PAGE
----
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Problems with First-Grade Teacher
Q: My seven-year-old is a loving, kind, active boy. His first-grade teacher left a couple of months ago to have a baby. He has since become a behavior problem at school. Depression is something that runs in our family, so I am trying to keep a close eye on my son so that he doesn't have to endure the emotional problems that I did all through school. The teacher, counselor, and principal are trying to work things out with my son. I think the teacher may be part of the problem. My son is very sensitive and doesn't like to make mistakes. I suspect that she has given him the feeling that she doesn't like him.
I met her today for the first time after a very productive meeting with the principal and counselor. His teacher basically said that she "can't have this behavior in her classroom" and that he's "not only distracting her, but the other kids as well." She had a completely disgusted and unkind look on her face when she said this. She made me feel like a horrible parent. What should I do?
A: Unfortunately, sometimes a teacher is just not a good match for a child. This school year is almost over, but I would still talk to your school guidance counselor and/or principal to make sure that a better "fit" can be considered for next year. You certainly can have your son evaluated for ADD. Your son's physician should be able to help you with a referral or call the toll-free number for Children and Adults with Attention Deficit Disorders (CHADD) at 1-800-233-4050. CHADD is a support group for parents of children who have needs similar to your son's. Branches of this organization throughout the U.S. hold workshops and discussion sessions where you can learn from and share with other parents and professionals.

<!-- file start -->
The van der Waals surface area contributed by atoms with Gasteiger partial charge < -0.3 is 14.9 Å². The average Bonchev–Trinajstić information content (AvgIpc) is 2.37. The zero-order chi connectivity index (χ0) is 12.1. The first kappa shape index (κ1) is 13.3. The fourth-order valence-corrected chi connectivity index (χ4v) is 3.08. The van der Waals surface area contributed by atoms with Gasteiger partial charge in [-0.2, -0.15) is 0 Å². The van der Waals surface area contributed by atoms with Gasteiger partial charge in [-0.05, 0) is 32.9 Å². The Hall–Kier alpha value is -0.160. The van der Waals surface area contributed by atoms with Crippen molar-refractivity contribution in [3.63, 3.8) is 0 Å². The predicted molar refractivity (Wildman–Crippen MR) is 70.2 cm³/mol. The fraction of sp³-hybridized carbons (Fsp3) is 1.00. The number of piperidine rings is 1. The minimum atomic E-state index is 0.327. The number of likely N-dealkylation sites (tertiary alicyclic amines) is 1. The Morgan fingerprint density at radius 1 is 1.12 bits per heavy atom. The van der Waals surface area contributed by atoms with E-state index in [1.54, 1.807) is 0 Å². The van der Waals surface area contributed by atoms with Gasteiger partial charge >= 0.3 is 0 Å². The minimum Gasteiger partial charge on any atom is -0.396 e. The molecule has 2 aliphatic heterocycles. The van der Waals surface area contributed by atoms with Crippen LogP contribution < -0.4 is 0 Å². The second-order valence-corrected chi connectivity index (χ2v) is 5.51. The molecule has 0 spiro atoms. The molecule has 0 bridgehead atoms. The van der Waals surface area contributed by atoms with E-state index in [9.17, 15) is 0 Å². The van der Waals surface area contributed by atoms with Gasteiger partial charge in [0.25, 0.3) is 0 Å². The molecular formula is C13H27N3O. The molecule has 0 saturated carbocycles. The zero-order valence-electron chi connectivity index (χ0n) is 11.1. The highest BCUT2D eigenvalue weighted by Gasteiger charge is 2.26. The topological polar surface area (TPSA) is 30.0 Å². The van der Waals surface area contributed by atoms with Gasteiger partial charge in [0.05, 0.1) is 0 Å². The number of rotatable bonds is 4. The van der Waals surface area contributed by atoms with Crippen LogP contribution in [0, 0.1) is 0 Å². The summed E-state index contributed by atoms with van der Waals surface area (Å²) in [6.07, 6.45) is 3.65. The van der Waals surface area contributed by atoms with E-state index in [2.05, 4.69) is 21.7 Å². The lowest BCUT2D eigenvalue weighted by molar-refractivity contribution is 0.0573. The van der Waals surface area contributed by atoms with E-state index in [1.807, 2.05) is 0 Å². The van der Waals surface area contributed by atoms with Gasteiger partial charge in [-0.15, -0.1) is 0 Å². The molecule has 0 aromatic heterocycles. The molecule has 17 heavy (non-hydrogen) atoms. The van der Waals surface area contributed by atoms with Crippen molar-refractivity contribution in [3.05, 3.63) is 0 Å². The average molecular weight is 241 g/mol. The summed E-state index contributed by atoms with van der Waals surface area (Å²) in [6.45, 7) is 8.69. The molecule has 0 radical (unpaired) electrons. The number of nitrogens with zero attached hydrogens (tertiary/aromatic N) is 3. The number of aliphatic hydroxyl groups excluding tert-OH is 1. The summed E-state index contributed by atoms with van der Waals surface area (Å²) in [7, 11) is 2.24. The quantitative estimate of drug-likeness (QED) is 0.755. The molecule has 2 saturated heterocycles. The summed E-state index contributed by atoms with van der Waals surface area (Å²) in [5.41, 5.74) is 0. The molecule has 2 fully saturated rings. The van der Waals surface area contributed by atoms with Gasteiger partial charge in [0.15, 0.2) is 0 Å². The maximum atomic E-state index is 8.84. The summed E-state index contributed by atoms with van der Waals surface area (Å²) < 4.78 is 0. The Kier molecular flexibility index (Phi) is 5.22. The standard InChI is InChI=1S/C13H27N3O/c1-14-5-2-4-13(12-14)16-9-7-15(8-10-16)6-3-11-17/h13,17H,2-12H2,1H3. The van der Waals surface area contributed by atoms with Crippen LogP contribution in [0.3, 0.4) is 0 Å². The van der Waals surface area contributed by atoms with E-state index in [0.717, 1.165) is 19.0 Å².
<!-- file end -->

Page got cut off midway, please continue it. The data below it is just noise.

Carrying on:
There are also many helpful books and videotapes that can give you ideas for helping your son at home. 1-2-3 Magic: Effective Discipline for Children 2-12 by Thomas W. Phelan, Ph.D. is a terrific book/video package. Sam and Michael Goldstein also have a video to help parents: Why Won't My Child Pay Attention? Two other excellent books are Betty Osman's Learning Disabilities and ADHD: A Family Guide to Living and Learning Together and Harvey C. Parker's Problem Solver Guide for Students with ADHD.
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For more than 20 years, Eileen Marzola has worked with children and adults with learning disabilities and attention deficit disorders, and with their parents and teachers. She has been a regular education classroom teacher, a consultant teacher/resource teacher, an educational evaluator/diagnostician, and has also taught graduate students at the university level. Marzola is an adjunct assistant professor of education at Teachers College, Columbia University, and Hunter College of the City University of New York. She also maintains a private practice in the evaluation and teaching of children with learning disabilities and attention deficit disorders.